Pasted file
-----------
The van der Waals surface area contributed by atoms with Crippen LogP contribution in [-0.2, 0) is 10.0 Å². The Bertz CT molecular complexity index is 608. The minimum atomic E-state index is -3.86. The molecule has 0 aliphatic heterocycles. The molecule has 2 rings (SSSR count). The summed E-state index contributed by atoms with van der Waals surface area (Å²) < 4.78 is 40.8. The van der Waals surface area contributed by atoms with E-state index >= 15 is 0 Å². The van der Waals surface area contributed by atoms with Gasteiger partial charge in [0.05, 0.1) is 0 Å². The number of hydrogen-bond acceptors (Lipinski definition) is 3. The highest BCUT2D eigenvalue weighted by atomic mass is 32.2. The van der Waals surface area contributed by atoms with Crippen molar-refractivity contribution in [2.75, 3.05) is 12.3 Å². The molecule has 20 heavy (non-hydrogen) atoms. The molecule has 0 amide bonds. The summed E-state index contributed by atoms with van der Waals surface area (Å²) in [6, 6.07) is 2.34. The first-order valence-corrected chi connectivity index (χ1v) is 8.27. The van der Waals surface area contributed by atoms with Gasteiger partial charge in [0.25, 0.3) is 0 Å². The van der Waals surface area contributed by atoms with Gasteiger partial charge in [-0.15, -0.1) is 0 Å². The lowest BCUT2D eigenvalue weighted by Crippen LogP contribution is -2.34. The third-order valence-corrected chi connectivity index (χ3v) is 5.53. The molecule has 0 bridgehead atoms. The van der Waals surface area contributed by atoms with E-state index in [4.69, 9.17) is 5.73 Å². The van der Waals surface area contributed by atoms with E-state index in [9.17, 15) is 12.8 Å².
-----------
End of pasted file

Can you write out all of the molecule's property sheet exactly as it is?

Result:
The van der Waals surface area contributed by atoms with Crippen LogP contribution in [-0.2, 0) is 10.0 Å². The Bertz CT molecular complexity index is 608. The minimum atomic E-state index is -3.86. The molecule has 0 aliphatic heterocycles. The molecule has 2 rings (SSSR count). The summed E-state index contributed by atoms with van der Waals surface area (Å²) < 4.78 is 40.8. The van der Waals surface area contributed by atoms with E-state index >= 15 is 0 Å². The van der Waals surface area contributed by atoms with Gasteiger partial charge in [0.05, 0.1) is 0 Å². The number of hydrogen-bond acceptors (Lipinski definition) is 3. The highest BCUT2D eigenvalue weighted by atomic mass is 32.2. The van der Waals surface area contributed by atoms with Crippen molar-refractivity contribution in [2.75, 3.05) is 12.3 Å². The molecule has 20 heavy (non-hydrogen) atoms. The molecule has 0 amide bonds. The summed E-state index contributed by atoms with van der Waals surface area (Å²) in [6, 6.07) is 2.34. The first-order valence-corrected chi connectivity index (χ1v) is 8.27. The van der Waals surface area contributed by atoms with Gasteiger partial charge in [0.25, 0.3) is 0 Å². The van der Waals surface area contributed by atoms with Gasteiger partial charge in [-0.15, -0.1) is 0 Å². The lowest BCUT2D eigenvalue weighted by Crippen LogP contribution is -2.34. The third-order valence-corrected chi connectivity index (χ3v) is 5.53. The molecule has 0 bridgehead atoms. The van der Waals surface area contributed by atoms with E-state index in [4.69, 9.17) is 5.73 Å². The van der Waals surface area contributed by atoms with E-state index in [9.17, 15) is 12.8 Å².